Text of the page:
dirfile_rename (3) - Linux Manuals

dirfile_rename: change the name of a dirfile field


dirfile_rename --- change the name of a dirfile field


#include <getdata.h>
int dirfile_rename(DIRFILE *dirfile, const char *old_code, const char *new_name, int move_data);


The dirfile_rename() function changes the name of the field specified by old_code, which should not contain a representation suffix, defined in the dirfile specified by dirfile to new_name. If the new name is the same as the old name, this function does nothing.

When renaming a metafield, the metafield should be specified in old_code by its full (slashed) field code, while new_name should only contain the new name (without slash).

If the flag move_data is non-zero, and old_code specifies a RAW field, the binary file associated with the field will be renamed as well. If move_data is zero, no changes will be made to the binary file. If field_code specifies a field of type other than RAW, the move_data flag is ignored.


On success, dirfile_rename() returns zero. On error, -1 is returned and the dirfile error is set to a non-zero error value. Possible error values are:
The specified dirfile was opened read-only.
The library was unable to allocate memory.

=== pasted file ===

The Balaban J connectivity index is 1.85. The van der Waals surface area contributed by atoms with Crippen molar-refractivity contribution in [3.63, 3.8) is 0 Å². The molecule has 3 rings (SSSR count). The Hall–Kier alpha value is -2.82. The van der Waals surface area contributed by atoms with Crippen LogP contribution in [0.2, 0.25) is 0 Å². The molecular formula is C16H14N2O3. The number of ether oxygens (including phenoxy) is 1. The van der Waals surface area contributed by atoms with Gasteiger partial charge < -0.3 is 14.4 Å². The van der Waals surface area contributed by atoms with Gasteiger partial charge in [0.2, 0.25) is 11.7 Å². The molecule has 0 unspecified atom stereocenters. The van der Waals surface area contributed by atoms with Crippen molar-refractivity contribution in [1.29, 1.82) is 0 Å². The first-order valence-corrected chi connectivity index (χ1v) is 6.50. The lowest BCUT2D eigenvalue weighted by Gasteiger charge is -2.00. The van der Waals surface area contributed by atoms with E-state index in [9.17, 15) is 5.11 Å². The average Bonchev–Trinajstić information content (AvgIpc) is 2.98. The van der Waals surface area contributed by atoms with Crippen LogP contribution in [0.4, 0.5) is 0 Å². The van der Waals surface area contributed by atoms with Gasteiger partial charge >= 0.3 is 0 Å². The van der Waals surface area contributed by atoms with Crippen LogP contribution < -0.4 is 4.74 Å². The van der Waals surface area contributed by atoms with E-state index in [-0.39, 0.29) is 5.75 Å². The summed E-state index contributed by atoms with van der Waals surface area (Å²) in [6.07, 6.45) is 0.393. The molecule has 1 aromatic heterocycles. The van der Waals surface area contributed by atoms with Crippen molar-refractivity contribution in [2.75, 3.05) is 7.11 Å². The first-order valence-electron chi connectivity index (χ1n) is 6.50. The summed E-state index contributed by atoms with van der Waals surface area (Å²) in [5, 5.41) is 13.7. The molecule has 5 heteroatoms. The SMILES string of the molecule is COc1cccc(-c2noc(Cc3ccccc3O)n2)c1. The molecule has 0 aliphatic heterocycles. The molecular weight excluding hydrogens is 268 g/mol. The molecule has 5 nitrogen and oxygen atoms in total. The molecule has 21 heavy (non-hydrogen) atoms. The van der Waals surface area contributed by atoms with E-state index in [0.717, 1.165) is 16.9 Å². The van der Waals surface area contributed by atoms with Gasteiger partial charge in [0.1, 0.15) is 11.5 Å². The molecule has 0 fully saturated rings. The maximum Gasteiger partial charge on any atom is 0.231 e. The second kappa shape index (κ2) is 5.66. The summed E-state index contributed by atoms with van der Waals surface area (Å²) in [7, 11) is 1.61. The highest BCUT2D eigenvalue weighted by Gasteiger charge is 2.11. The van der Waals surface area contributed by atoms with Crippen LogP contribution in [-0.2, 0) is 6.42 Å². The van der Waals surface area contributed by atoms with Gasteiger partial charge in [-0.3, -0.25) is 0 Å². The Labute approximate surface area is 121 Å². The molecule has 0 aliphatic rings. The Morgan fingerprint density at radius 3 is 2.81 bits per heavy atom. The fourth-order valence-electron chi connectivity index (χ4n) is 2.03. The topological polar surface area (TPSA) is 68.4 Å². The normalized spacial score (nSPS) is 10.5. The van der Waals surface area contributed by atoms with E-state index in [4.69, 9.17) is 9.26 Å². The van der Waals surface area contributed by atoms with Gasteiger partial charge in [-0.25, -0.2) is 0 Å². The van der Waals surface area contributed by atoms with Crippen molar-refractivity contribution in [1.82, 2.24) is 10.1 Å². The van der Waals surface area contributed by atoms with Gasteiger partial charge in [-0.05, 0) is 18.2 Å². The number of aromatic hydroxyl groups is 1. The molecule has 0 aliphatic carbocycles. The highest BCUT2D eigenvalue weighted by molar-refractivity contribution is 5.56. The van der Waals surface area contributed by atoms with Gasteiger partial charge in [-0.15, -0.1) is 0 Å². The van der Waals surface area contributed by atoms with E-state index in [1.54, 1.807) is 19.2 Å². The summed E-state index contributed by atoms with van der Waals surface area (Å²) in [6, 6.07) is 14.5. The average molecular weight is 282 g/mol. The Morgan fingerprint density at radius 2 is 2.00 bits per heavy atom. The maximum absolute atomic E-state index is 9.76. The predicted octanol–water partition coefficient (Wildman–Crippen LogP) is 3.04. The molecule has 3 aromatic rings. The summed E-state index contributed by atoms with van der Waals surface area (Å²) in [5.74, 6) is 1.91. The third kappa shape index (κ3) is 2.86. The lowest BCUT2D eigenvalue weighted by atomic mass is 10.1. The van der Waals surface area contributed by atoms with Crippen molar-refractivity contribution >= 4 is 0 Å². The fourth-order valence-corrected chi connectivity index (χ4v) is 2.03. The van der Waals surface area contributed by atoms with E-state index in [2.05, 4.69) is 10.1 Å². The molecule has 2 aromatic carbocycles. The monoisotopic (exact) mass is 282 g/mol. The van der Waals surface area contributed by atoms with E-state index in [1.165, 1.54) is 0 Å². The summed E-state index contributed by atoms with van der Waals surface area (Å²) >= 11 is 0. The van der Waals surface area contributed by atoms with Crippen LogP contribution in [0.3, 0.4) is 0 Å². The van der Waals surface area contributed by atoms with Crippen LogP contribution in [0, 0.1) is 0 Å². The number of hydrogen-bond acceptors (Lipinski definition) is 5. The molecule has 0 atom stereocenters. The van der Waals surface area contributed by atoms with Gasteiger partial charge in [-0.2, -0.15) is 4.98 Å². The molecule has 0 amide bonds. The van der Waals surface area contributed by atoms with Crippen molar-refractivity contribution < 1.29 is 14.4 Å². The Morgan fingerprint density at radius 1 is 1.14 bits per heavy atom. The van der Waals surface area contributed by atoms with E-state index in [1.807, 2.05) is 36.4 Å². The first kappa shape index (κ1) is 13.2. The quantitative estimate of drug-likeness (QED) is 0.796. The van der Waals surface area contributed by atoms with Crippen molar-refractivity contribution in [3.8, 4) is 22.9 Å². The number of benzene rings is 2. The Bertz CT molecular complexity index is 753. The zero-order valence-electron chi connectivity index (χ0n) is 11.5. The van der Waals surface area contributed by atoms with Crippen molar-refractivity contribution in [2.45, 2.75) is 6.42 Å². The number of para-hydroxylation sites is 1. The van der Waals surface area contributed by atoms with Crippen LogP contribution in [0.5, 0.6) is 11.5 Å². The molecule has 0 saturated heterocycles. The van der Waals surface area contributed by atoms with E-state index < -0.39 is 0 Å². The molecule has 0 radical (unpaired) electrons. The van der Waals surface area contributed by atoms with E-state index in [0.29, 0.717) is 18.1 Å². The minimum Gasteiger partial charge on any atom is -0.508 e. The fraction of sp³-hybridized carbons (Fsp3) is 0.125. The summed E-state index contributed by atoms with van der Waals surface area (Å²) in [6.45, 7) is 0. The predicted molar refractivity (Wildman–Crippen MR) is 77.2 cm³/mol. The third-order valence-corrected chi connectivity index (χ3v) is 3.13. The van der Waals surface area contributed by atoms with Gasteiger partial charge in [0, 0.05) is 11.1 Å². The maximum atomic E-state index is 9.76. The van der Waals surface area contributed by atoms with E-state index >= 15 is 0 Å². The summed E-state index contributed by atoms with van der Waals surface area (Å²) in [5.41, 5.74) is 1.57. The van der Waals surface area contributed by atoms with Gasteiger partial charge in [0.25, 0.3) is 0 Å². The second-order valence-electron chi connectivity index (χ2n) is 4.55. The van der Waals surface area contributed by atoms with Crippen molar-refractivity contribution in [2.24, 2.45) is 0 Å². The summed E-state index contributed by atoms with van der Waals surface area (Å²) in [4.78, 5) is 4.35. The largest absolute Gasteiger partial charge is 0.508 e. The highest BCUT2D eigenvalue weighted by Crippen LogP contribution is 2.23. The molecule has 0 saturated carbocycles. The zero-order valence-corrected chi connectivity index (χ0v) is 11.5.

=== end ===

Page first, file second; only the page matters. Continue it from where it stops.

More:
The field specified by old_code was not found.
The supplied dirfile was invalid.
An attempt was made to rename the immutable INDEX field.
The representation suffix specified in field_code was not recognised.
The new name specified is already in use by another field.
The metadata of the format file fragment containing the field was protected from change, or the binary data of the fragments was protected from change and binary file translation was requested.
An I/O error occurred while attempting to rename the binary file.
The encoding scheme of the specified field could not be determined or was not understood by GetData.
The encoding scheme of the field does not support binary file renaming. The dirfile error may be retrieved by calling get_error(3). A descriptive error string for the last error encountered can be obtained from a call to get_error_string(3).